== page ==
If you have a reasonable stop, then BTFD may last for many decades, or even several hundreds of years. Never underestimate the length at which psychopaths go at pleasing their sadistic urges.

TruthInSunshine's picture

Stawk markets in U.S. have been trading in narrow band for 4 months and are about to shit the bed.

China's economy is about to go into serious, deep contraction.

Japan is a corpse on a ventilator.

The riots have only just begun In PIIGS land.

Anyone who doesn't see this as the best opportunity to bet big & bet correctly on the IMpotence of central banks to preserve the status quo, let alone blow the bubble bigger, is missing the consumer/aggregate demand/illiquidity for the trees.

See you all on the other side. Hold tight.

kaiserhoff's picture

Amen Brother,

  and check you seat belt;)

dcohen's picture

The range will be likely broken to the upside though.

A massive repricing will not happen so long people are shorting, but at a near consensus that we are in a "new" kind of economic era, an electronic and modern era where central counter measures have made the old days of busts and booms obsolete.

It is very likely, that such a deeply disseminated paradigm change, across the board, will be a serious sign that things may crack seriously.

Before that it is hardly likely the powers to be will let any undermining forces get hold - and they are still very much in control, no matter how much we whine.

The_Dude's picture

More appropriately....doesn't he understand how a printing press works?

CPL's picture

Why would he care, it's not his money.  It's everyone else's savings they loan to him to manage, in turn they issue bonds which are in turn sold to other financial companies and brokerages and then again placed into other pension funds.  Which in turn are then issued as stock and bonds to other companies, insurance issuers and yet again more pension funds under fancy titles.  Like dominoes in a line.  Only one needs to get knocked down and Lehman happens again and yes, with all the heavy deregulation that happened to make TARP happen.  It's now no longer just one company run by cludgefisted morons.  It's all of them.

And yes, of course they'll print.  But by the time it's all said and done, we'll all see the Buffet's and Gate's of the world eating cat food out of the can with a stick.  Hobo Bill and Wild-eye Willy sitting there huffing paint thinking about the days when they enjoyed things like real food and a roof not made of cardboard.  More than likely...like at the end of all empires, it'll be one too many bounced cheques of their own security staff that end them.  Or someone does something stupid to validate themselves.  Because that's how it always happens.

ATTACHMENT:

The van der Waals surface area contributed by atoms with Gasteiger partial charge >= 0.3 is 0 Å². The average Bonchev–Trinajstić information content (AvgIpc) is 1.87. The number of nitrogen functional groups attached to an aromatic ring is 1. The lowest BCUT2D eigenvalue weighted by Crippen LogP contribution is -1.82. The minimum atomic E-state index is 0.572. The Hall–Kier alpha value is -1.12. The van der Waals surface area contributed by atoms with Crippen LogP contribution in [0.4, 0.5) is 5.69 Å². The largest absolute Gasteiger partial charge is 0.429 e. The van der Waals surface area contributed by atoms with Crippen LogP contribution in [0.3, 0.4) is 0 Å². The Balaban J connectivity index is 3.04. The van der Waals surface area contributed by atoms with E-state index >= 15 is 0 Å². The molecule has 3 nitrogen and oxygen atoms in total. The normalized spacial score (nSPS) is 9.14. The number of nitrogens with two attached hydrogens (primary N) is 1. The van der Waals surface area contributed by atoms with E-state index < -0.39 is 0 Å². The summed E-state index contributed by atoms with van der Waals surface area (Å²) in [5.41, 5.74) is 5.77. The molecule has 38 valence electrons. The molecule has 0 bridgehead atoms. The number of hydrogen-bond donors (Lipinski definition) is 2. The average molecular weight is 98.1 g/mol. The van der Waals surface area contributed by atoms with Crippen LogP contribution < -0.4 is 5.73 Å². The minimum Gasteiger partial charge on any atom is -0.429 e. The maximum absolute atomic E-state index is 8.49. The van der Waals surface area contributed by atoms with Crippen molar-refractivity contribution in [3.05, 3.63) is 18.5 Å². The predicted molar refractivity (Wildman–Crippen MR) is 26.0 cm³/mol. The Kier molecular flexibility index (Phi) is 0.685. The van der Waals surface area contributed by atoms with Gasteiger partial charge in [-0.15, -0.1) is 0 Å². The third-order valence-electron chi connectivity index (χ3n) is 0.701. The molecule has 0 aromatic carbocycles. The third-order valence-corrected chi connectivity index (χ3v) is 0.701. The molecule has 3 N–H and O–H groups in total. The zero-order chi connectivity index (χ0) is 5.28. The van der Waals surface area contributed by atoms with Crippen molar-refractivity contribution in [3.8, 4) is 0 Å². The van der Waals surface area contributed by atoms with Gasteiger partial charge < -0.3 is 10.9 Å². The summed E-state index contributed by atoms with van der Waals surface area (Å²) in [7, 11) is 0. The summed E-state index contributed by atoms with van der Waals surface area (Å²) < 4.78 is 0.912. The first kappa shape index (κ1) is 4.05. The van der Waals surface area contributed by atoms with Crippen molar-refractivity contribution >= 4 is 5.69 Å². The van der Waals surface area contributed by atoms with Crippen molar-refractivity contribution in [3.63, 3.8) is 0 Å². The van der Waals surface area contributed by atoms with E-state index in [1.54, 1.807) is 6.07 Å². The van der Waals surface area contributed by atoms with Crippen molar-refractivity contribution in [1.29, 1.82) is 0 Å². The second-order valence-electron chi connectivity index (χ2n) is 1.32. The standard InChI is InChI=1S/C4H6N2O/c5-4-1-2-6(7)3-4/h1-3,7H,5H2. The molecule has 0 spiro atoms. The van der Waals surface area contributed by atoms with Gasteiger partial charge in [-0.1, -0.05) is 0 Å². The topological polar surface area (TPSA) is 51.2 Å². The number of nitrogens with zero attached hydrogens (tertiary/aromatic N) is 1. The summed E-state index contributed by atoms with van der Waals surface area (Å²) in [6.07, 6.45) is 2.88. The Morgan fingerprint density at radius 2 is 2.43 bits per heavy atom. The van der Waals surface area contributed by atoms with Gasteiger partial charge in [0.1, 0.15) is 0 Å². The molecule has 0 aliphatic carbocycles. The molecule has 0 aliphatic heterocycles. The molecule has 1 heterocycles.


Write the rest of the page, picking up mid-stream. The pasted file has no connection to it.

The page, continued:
Not some times either.  Everytime.  This time is no exception. 

People are still just as mentally retarded as they have been.  The exception is this time there are 20000 nuclear weapons wired via legacy Darpanet systems to the internet.  Most of which are wired to dead man switches with exceptionaly well designed failsafe systems tied to millions of external probes world wide.  What's sad is some how the idea of automating home building isn't nearly as important as automating advanced weapon systems.  Kind fo underlines the priorities of the savages that live here.  The worrying thing, most of the original engineers dead and gone that actually know how to dismantle it,  In the meanwhile their great works remain in silos tucked away that hum with 'the light' for at least an 8000 year half life.

Should be interesting to see how empires are built with ashes when some pissant warlord doesn't get their cut of cake.  But at least they'll be rich when it happens.  Since that seems to be a concern for people...staying rich and in control.  At the cost of everything.  Don't even have to launch 20000 missles to do severe damage.  Just detonate 10% of the total payloads in the silos themselves.  The wind, rain and water will take care of the rest.  Might as well, fukishima doesn't seem to be a concern, might as well finish the job of killing a planet.  Over money...that will never mean anything after some one does something retarded.  Because they always do historically.

Rainman's picture

Me personal favorite GE accounting gimmick story was the hidden locomotives.

            http://www.businessweek.com/bwdaily/dnflash/content/aug2009/db2009084_567813.htm

kaiserhoff's picture

As a black colonel I worked with liked to say:

Never steal less than a billion dollars.

Callz d Ballz's picture

Sadly, Draghi and the CB circle jerks will eat Eihorn's shorts for lunch.

MATA HAIRY's picture

dude is an imposter--his real name is Finkle.

SheepDog-One's picture

Finkle is Einhorn! Einhorn IS Finkle!!

Equality 7-25-1's picture

Finkle is Draghi. Einhorn is Michael. The dolphin is Hillary.

buzzsaw99's picture

didn't i see einhorn at the bubbles bernanke luncheon the other day? guess he wasn't paying attention bitchez?

disabledvet's picture

Yes, well...we all await the mighty heroic rate increases from, well...anybody.

Until then keep expecting liquidity to arrive in the form of blood for oil.